I mentioned above how orthorexia is not directly triggered by a poor body image, then what pushes a person to such great extents only to remain ‘healthy’?
- Obsessive-Compulsive Disorder (OCD)
- Depression and anxiety
- Low self-esteem
- Past experiences of dieting
- Feeling unworthy or unacceptable by society
Health Risks and Consequences:
- Fatigue and malnutrition
- Depression and severe anxiety
- Low stamina
- Mood swings
- Social isolation
How to Assess Yourself or a Loved One for Orthorexia
Often the onset of orthorexia is so gradual and natural that you may not realize it. It is easier to detect in another person but not so easy in yourself. So here are a few questions you can ask yourself or your loved one as a beginner assessment.
- Have you ever wondered how it would be like to not think so much about your diet and instead give your loved ones time?
- Do you spend 2-3 hours just planning your meals for the day?
- Do you involuntarily find yourself getting skeptical about the food you have already checked numerous times?
- Are you overcome by severe anxiety, guilt, or shame when you do not follow your plan?
- Does it feel humanly impossible to eat food prepared by anybody but yourself?
- Has your obsession with healthiness ever affected your relationships, work, and social life?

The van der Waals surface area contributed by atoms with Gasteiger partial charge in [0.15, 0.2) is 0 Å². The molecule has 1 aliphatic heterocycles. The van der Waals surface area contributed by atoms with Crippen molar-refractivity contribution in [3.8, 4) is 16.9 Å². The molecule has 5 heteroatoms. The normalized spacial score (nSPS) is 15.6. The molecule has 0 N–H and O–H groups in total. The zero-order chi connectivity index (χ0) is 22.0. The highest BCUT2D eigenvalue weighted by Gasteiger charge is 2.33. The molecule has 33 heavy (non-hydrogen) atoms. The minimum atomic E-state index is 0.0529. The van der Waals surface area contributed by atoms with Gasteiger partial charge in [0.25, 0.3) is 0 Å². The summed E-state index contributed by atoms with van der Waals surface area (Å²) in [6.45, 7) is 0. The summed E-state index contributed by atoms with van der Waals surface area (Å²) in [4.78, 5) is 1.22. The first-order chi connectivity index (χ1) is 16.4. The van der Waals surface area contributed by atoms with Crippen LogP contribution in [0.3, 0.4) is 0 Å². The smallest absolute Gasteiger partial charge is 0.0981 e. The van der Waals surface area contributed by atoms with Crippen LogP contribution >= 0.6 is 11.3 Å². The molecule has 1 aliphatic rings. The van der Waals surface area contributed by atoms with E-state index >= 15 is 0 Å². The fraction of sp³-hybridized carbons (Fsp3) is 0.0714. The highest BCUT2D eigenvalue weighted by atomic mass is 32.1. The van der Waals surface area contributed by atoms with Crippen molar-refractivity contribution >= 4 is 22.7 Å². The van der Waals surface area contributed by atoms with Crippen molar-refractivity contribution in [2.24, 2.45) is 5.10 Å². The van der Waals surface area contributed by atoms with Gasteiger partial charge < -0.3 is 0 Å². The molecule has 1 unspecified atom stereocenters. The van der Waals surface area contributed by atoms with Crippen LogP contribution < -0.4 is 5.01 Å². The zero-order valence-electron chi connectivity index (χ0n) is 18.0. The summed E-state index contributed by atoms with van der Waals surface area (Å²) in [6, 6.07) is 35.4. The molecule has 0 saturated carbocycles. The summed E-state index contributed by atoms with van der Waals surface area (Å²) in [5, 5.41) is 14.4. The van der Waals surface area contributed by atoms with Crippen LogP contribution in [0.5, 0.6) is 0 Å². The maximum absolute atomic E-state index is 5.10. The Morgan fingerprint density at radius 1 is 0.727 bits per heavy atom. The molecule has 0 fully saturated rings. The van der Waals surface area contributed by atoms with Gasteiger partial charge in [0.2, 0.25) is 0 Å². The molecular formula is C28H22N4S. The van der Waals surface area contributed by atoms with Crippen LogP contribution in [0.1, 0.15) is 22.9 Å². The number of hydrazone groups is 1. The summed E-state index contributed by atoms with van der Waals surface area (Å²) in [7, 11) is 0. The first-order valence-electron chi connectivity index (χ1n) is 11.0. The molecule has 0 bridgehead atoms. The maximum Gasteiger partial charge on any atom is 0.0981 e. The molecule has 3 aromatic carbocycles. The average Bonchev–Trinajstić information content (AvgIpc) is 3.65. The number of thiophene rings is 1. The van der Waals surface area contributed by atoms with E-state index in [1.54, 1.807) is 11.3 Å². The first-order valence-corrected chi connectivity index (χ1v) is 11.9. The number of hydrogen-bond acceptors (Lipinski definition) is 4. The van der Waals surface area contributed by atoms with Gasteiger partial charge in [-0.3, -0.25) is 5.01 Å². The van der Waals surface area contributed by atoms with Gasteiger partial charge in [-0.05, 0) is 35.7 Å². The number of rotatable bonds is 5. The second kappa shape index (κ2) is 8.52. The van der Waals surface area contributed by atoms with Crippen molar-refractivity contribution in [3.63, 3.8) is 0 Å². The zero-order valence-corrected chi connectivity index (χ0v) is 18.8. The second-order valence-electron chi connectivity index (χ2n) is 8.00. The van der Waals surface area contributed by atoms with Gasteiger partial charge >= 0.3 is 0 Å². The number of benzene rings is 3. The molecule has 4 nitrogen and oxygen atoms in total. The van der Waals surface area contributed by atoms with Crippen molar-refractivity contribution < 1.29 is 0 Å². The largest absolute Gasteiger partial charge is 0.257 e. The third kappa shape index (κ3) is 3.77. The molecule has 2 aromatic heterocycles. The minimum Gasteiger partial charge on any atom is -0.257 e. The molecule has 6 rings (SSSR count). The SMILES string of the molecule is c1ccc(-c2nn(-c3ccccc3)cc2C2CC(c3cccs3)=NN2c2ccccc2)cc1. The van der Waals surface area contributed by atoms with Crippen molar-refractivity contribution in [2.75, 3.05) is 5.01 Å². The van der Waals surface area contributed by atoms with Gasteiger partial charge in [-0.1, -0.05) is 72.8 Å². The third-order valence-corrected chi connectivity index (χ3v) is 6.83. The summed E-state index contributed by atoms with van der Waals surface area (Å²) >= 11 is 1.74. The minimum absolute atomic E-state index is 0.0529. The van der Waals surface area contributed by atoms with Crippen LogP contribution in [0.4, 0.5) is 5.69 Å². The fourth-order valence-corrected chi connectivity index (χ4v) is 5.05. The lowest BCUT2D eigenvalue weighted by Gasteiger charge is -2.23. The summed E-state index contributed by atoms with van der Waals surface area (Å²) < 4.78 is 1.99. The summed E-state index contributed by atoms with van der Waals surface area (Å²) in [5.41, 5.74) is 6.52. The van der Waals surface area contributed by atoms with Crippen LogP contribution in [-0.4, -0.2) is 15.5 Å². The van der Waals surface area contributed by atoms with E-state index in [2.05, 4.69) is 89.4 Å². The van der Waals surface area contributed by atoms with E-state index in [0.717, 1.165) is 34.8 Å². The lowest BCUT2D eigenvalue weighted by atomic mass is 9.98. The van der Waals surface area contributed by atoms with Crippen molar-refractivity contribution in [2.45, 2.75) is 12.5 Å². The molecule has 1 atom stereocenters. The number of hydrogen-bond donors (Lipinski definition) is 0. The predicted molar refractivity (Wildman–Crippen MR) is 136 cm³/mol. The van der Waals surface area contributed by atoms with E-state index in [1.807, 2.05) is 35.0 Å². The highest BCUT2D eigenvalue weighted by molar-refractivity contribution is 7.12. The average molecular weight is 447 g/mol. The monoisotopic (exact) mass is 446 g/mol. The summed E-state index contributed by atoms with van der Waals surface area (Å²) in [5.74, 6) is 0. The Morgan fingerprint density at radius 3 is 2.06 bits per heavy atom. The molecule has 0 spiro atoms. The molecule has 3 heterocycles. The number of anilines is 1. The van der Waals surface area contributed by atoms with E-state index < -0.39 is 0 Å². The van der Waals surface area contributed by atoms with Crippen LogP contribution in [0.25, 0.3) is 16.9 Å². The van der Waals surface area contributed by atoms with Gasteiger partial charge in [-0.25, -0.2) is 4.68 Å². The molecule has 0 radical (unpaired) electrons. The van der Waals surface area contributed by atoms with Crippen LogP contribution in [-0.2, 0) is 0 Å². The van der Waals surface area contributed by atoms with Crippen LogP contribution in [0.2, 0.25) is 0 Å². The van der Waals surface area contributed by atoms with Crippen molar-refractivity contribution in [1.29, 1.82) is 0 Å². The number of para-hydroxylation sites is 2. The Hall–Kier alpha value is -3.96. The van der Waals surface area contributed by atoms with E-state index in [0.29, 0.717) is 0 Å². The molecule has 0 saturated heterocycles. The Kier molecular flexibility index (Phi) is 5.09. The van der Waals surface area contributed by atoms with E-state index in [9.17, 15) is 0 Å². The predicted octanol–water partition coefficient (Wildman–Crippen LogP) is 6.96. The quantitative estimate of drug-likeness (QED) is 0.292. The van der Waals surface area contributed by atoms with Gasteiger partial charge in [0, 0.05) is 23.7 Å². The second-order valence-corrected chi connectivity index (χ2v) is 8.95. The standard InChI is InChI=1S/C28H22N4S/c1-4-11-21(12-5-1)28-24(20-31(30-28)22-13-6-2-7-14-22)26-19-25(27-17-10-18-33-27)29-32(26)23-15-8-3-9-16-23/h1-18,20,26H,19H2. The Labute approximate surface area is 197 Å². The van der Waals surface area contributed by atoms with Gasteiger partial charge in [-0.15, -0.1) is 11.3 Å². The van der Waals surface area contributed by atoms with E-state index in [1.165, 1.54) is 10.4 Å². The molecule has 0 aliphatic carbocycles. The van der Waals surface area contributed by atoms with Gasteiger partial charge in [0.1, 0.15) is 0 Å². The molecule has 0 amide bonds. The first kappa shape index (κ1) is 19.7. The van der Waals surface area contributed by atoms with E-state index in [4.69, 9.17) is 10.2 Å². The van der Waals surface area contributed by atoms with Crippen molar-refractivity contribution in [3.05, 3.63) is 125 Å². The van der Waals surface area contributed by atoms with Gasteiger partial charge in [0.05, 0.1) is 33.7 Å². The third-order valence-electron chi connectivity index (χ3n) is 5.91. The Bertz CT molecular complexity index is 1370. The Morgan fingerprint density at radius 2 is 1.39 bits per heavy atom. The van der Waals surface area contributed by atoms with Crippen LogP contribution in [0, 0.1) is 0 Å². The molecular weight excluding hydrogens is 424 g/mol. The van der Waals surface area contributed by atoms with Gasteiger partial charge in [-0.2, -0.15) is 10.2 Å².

- Do you feel “in control” practicing such a hard diet?
- Have you ever condescendingly viewed a person who does not share these “health concepts” with you?
- Do you fast intermittently?
How many ‘yes’ did you get? This can be an easy way to determine how far you’ve come in your condition as well by grading each question on a scale from 1-10.
How to Support a Loved one with orthorexia
If you’re someone having to witness a loved one succumb to this condition, you will often feel helpless and unheard. Considering that only a mere 1% of people are victim to orthorexia, there is still a lot of research to be done on it, which leaves many gray areas. So now you’re thinking, how can I help someone with orthorexia?
Here are a few tips:
- Choose a suitable time and place to talk to your loved one.
- Put forth your concerns and allow them to confess.
- Be flexible and prepared to expect denial and resistance because keep in mind to them this is normal.
- Ask them if they wish to change, and what is the reason? Many people with orthorexia want to get rid of the condition but are lost and need a helping hand.
Before consulting a doctor for orthorexia treatment, you need to get them fully willing, so avoid ultimatums and demeaning comments about weight and figure. Try to understand that it is not as easy as “accepting themselves.”
- Encourage your loved one to receive treatment.
- Prepare them to be strong when facing withdrawal symptoms and depression.
- Always show that you’re by their side by attending therapy sessions.
Orthorexia treatment varies from medicinal, nutritional to therapy. It is recommended to get all treatments simultaneously or as required for active recovery. Therapies include cognitive and dialectical behavioral therapy to change emotions and negative thoughts. This, when accompanied by proper medication and nutritional counseling, brings the patient back on track.
During the treatment, be mindful of orthorexia’s signs and keep yourself updated with your loved one’s progress. Try to be extremely patient and understanding, but do not forget to take care of your needs first.